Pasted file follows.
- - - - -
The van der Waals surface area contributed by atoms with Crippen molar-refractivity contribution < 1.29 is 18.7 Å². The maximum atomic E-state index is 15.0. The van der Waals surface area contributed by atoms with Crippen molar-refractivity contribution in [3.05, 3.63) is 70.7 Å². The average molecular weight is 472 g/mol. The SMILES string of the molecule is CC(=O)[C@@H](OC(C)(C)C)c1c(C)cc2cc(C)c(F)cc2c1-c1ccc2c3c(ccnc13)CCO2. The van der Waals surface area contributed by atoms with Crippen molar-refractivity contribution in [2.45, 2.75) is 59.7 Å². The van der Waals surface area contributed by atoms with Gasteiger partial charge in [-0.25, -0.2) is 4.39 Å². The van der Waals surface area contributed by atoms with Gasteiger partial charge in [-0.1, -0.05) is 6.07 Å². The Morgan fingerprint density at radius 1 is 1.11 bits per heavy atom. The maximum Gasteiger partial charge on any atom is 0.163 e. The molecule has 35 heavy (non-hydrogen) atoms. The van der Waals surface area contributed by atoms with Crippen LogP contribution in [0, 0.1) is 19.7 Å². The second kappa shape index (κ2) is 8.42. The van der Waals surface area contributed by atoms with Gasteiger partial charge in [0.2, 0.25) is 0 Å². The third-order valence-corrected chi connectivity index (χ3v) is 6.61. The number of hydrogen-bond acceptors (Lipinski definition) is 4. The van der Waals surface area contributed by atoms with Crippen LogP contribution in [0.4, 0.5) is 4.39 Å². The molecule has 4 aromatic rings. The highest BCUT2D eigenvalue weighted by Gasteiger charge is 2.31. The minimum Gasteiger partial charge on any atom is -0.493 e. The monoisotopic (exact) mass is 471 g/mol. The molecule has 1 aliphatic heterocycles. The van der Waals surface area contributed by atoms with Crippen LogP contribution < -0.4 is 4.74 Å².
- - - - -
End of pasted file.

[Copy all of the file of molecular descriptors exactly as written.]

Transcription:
The van der Waals surface area contributed by atoms with Crippen molar-refractivity contribution < 1.29 is 18.7 Å². The maximum atomic E-state index is 15.0. The van der Waals surface area contributed by atoms with Crippen molar-refractivity contribution in [3.05, 3.63) is 70.7 Å². The average molecular weight is 472 g/mol. The SMILES string of the molecule is CC(=O)[C@@H](OC(C)(C)C)c1c(C)cc2cc(C)c(F)cc2c1-c1ccc2c3c(ccnc13)CCO2. The van der Waals surface area contributed by atoms with Crippen molar-refractivity contribution in [2.45, 2.75) is 59.7 Å². The van der Waals surface area contributed by atoms with Gasteiger partial charge in [-0.25, -0.2) is 4.39 Å². The van der Waals surface area contributed by atoms with Gasteiger partial charge in [-0.1, -0.05) is 6.07 Å². The Morgan fingerprint density at radius 1 is 1.11 bits per heavy atom. The maximum Gasteiger partial charge on any atom is 0.163 e. The molecule has 35 heavy (non-hydrogen) atoms. The van der Waals surface area contributed by atoms with Crippen LogP contribution in [0, 0.1) is 19.7 Å². The second kappa shape index (κ2) is 8.42. The van der Waals surface area contributed by atoms with Gasteiger partial charge in [0.2, 0.25) is 0 Å². The third-order valence-corrected chi connectivity index (χ3v) is 6.61. The number of hydrogen-bond acceptors (Lipinski definition) is 4. The van der Waals surface area contributed by atoms with Crippen LogP contribution in [0.4, 0.5) is 4.39 Å². The molecule has 4 aromatic rings. The highest BCUT2D eigenvalue weighted by Gasteiger charge is 2.31. The minimum Gasteiger partial charge on any atom is -0.493 e. The monoisotopic (exact) mass is 471 g/mol. The molecule has 1 aliphatic heterocycles. The van der Waals surface area contributed by atoms with Crippen LogP contribution < -0.4 is 4.74 Å².